- The Washington Times - Tuesday, October 19, 2010

Rep. Alan Grayson is hailed by liberals as an uncompromising breath of fresh air and reviled by conservatives as a crass ideological bully.

Former Democratic presidential candidate Howard Dean says the “spirit of Harry Truman has been reincarnated” in the feisty Florida freshman Democrat. Conservative talk-radio icon Rush Limbaugh, conversely, has called him “an absolute lunatic.”

But while Mr. Grayson’s irreverent independence helped push him to victory two years ago in his moderately conservative Orlando-area district, his politics, policies and demeanor - which have softened very little in two years on Capitol Hill - may be his downfall heading into next month.

“It’s over - Alan Grayson is the surest loser in the House right now,” said David Wasserman, who covers House races for the nonpartisan Cook Political Report.

Grayson has rubbed the voters of his district the wrong way. He misread his win in 2008 as an affirmation of his candidacy and his principles.”

Mr. Grayson is one of dozens of incumbent House Democrats who are considered vulnerable in the Nov. 2 midterm elections. Many political analysts say that Republicans are well within reach of picking up the 39 seats they need to regain control of the chamber after four years of Democratic control.

RealClearPolitics.com, a website that aggregates data from various polls, shows Republicans hold a 213-179 lead over Democrats in House races with a clear front-runner, with 43 races considered tossups. An analysis released Tuesday by Politico found that 99 of the 276 Democrat-held House seats are now in play.

While not all political analysts agree that the outspoken - and at times controversial - Mr. Grayson will lose, few deny he is in serious trouble against Republican Daniel Webster, a former state senator.

“I think he certainly could pull off a victory and stay in office, but as of now I would think that Webster would be considered a slight favorite, based on everything that’s happened in the last month or so,” said University of Central Florida political scientist Aubrey Jewett.

Few independent polls have been conducted on the race, making handicapping tricky. A survey taken in late September showed Mr. Grayson trailing his challenger by 7 percentage points - 43 percent to 36 percent. The poll, conducted by Voter Survey Service on behalf of Sunshine State News, also showed that 51 percent of district voters held an unfavorable view of the Democratic congressman.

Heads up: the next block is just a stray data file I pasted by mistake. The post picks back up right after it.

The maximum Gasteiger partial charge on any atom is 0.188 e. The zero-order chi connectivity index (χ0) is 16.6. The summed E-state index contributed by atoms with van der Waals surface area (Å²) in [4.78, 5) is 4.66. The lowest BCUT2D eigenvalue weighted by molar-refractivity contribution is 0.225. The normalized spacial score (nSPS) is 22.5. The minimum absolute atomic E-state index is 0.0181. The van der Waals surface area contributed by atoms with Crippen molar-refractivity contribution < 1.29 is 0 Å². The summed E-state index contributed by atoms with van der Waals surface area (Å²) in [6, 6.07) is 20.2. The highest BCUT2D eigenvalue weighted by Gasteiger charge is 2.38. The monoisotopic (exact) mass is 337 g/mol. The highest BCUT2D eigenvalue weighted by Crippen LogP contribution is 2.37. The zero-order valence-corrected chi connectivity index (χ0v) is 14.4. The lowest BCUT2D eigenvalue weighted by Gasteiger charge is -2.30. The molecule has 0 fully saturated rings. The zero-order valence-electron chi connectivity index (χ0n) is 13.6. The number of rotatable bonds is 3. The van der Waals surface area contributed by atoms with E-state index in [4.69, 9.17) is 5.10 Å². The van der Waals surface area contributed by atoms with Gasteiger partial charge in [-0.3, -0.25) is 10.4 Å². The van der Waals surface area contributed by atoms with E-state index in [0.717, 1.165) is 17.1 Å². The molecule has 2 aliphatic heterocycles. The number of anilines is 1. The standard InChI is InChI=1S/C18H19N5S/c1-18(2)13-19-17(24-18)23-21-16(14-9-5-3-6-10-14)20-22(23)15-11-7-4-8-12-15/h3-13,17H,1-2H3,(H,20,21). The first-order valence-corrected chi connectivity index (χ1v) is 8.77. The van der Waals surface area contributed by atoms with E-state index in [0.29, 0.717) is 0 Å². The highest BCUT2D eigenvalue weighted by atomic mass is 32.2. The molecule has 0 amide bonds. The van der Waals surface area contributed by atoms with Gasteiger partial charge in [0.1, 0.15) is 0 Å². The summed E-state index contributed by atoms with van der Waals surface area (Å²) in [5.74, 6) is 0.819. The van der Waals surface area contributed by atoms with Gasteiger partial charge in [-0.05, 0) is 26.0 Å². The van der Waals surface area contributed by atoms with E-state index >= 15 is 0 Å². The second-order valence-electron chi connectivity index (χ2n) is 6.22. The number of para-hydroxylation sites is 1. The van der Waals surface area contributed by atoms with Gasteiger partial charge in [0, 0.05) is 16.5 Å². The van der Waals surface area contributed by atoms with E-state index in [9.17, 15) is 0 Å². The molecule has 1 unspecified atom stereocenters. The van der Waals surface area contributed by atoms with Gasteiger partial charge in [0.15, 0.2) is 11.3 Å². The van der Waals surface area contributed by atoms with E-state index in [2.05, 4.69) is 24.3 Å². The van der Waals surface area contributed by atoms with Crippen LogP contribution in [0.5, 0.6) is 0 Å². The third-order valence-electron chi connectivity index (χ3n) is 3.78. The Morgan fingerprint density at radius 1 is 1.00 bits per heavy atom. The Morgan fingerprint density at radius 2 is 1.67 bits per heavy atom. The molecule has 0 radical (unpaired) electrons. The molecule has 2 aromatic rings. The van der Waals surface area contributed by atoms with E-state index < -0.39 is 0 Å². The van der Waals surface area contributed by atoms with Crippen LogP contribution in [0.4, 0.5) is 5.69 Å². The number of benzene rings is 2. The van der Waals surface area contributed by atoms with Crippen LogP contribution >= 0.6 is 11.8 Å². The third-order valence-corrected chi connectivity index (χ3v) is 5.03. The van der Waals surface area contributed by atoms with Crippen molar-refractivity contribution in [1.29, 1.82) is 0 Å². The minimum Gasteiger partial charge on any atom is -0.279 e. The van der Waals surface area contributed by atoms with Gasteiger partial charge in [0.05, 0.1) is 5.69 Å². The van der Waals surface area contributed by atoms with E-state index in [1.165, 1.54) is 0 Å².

Mr. Grayson has hammered his challenger on social issues such as abortion, while Mr. Webster has framed his campaign around fiscal issues, promising to rein in government spending. Mr. Webster, who spent almost three decades in the state Legislature, generally also has shied away from harsh attacks on his opponent.

“I think Webster has played this race smart by essentially standing back from Grayson and not allowing Grayson’s ads to drag him into a partisan food fight,” Mr. Wasserman said.

While Mr. Webster’s conservative views have ingratiated himself with supporters of the “tea party” movement, some of his positions, like his opposition to abortion even in the case of rape and incest - though a campaign spokeswoman says “he would not force that personal position on anyone” - have given ammunition to Mr. Grayson’s well-funded attack machine.

Mr. Grayson, known for a string of provocative attacks on his political opponents on the House floor and on cable television, gained renewed national attention with a recent television advertisement that compared Mr. Webster to Afghanistan’s Taliban for his stands on women’s rights issues - a move many say was a political mistake.

The spot, which took words from a Webster speech out of context, caused a backlash for Mr. Grayson while providing a financial boost for Mr. Webster, as conservatives across the country came to his defense.

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